Dithiazide - Precautions | Dosage | Effects
This article was medically reviewed by M.Pharm, Marko Tanaskovic on August 12, 2018. To read more about an author, click here.
Dithiazide is a drug containing an active substance called hydrochlorothiazide. According to the mechanism of action, dithiazide is classified as a diuretic group, while it is classified pharmacologically into the group of antihypertensive agents (drugs that lower blood pressure).
How Does Dithiazide Work?
Although this medicine was developed back in 1959, the exact mechanism of its action is still not fully known. What is known is that Dithiazide increases the excretion of sodium and chloride because it changes the electrolyte reabsorption in the distal tubule of the kidneys. Increased sodium excretion leads to increased excretion of water, which reduces the circulatory volume and, consequently, the pressure on the blood vessels.
After taking Dithiazide tablets, the diuretic effect begins after only 2 hours, the maximum is reached after 4 hours and the effects lasts up to 12 hours.
Dithiazide is a drug that is not metabolized and is eliminated almost completely through urine.
Dithiazide is used in the treatment of hypertension, alone or in combination with other antihypertensives, as well as in the treatment of edema that as associated heart failure, liver cirrhosis, premenstrual tension, certain lung and kidney diseases, or corticosteroid or estrogen derivatives therapy.
Dithiazide is contraindicated in patients with anuria (urine output of less than 50 ml over 24 hours) as well as in patients who are allergic to hydrochlorothiazide.
Dithiazide should not be used in patients who have kidney damage, as it can lead to azotemia (a high level of nitrogen or nitrogen-containing compounds in the blood) which can have serious health effects.
Exacerbation of symptoms of lupus erythematosus have been reported in patients taking Dithiazide and it is not recommended to use this medicine in patients with lupus.
Dithiazide can cause angle closure glaucoma, which (if not treated adequately) can lead to permanent vision loss. If you notice eye pain or other visual changes while on Dithiazide, you should contact your doctor immediately.
Like other diuretics, Dithiazide can lead to electrolyte imbalance and hyponatremia (low blood sodium levels), hypokalemia (low blood potassium levels), hypomagnesaemia (low levels of magnesium in the blood) and hypochloremia (low blood chlorine levels). These electrolyte disorders can lead to serious arrhythmias, and patients receiving Dithiazide should be monitored regularly (periodic monitoring of blood electrolyte levels is recommended). The risk of electrolyte imbalance is particularly high in patients who have vomiting or diarrhea while using Diathiazide. If you notice the symptoms of electrolyte imbalance (lethargy, drowsiness, confusion, pain or cramps in the muscles, rapid heartbeat, etc.), you should contact your doctor immediately.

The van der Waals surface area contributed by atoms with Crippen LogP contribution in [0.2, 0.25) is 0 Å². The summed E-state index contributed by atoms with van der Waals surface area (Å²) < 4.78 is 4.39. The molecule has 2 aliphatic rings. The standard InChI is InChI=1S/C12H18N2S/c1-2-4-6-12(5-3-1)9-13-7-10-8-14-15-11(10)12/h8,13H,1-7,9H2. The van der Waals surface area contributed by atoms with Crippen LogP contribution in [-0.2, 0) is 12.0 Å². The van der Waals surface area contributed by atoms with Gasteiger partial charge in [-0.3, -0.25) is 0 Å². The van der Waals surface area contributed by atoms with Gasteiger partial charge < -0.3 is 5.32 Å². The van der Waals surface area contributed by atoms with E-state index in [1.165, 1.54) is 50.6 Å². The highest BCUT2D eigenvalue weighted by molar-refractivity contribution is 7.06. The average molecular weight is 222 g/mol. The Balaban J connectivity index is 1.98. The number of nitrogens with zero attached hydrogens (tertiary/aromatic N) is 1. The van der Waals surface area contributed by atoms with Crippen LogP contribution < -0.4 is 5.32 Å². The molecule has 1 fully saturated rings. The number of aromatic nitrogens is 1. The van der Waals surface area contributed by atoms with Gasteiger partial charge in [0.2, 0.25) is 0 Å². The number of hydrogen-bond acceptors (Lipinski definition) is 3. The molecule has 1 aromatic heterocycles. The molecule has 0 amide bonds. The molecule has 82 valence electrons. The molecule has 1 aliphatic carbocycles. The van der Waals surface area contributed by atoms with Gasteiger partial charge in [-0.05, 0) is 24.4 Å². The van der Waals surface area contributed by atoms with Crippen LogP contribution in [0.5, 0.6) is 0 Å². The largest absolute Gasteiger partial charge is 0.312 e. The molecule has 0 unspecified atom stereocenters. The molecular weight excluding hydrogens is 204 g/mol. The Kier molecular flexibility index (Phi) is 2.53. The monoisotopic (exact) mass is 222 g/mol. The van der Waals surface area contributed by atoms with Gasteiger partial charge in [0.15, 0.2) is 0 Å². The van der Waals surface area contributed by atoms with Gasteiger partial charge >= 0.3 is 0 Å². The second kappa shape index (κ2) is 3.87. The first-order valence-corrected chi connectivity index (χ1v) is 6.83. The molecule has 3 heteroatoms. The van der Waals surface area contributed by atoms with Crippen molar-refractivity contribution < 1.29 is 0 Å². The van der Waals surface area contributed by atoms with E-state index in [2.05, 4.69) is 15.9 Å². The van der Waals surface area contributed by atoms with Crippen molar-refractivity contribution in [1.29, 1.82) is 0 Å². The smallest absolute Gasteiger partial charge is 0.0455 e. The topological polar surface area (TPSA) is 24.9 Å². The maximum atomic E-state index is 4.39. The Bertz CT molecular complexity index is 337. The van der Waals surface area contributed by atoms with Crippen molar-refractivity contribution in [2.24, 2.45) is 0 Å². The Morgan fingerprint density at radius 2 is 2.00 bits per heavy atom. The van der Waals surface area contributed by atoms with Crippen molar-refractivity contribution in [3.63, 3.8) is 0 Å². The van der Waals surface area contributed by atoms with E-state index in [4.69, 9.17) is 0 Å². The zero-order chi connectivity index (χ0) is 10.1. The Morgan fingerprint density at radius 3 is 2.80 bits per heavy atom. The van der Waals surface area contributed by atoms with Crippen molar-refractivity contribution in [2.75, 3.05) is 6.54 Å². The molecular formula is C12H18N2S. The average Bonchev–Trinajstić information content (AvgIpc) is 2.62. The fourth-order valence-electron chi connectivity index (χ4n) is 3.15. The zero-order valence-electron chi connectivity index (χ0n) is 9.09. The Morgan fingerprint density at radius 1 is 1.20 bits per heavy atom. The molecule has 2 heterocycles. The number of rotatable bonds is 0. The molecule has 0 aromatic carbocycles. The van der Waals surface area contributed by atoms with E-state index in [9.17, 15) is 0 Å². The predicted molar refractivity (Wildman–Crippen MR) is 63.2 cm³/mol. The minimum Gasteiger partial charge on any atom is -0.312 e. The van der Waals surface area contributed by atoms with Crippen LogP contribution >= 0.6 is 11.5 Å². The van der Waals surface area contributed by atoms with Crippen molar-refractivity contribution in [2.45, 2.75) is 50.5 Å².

In diabetic patients, blood glucose levels should be carefully monitored when administering Dithiazide, and the dosage of hypoglycemic drugs adjusted. Dithiazide can increase blood glucose levels and lead to hyperglycemia.
Dithiazide should not be used in patients who have liver damage, porphyria, or Adison's disease.
Use of Dithiazide During Pregnancy and Breastfeeding
Dithiazide should not be used during pregnancy, as it passes through the placenta and can damage the fetus.
Dithiazide should not be used in breastfeeding women. If its use is necessary, breastfeeding should be discontinued while taking this medicine.
Dithiazide should not be administered concurrently with the following medicines:
- Phenobarbitone and other barbiturates - medicines used in the treatment of epilepsy.
- Opioid analgesics used in the treatment of severe pain.
- Medicines used to treat high cholesterol (colestipol and cholestyramine) therapy. These medicines reduce gastrointestinal absorption of Dithiazide and reduce its effectiveness.
- Lithium (an antipsychotic drug). Dithiazide reduces lithium excretion via the kidneys, leading to an increased level of lithium in the blood which further increases risk of adverse effects.
- Non-steroidal anti-inflammatory drugs, such as: diclofenac, indomethacin, ibuprofen, naproxen and others. These drugs are used in the treatment of pain. Concomitant use with these medicines reduces the efficacy of Dithiazide.
- Cardiac glycosides, such as digoxin. These drugs are used in the treatment of heart failure.
- Antihistamines, such as: astemizole and terfenadine.
- Immunosuppressant drugs, such as cyclosporine.
Tell your doctor about all the medicines you are using.
Dithiazide may cause the following side effects:
- Electrolyte imbalance.
- Electrolyte imbalance.
- Loss of appetite.
- Interstitial nephritis.
- Blurred vision.
- Increase in blood levels of tryglyceride and cholesterol.
- Allergic reactions.
Tell your doctor if you notice any side effects.
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If you have any concerns or questions about your health, you should always consult with a physician or other health-care professional.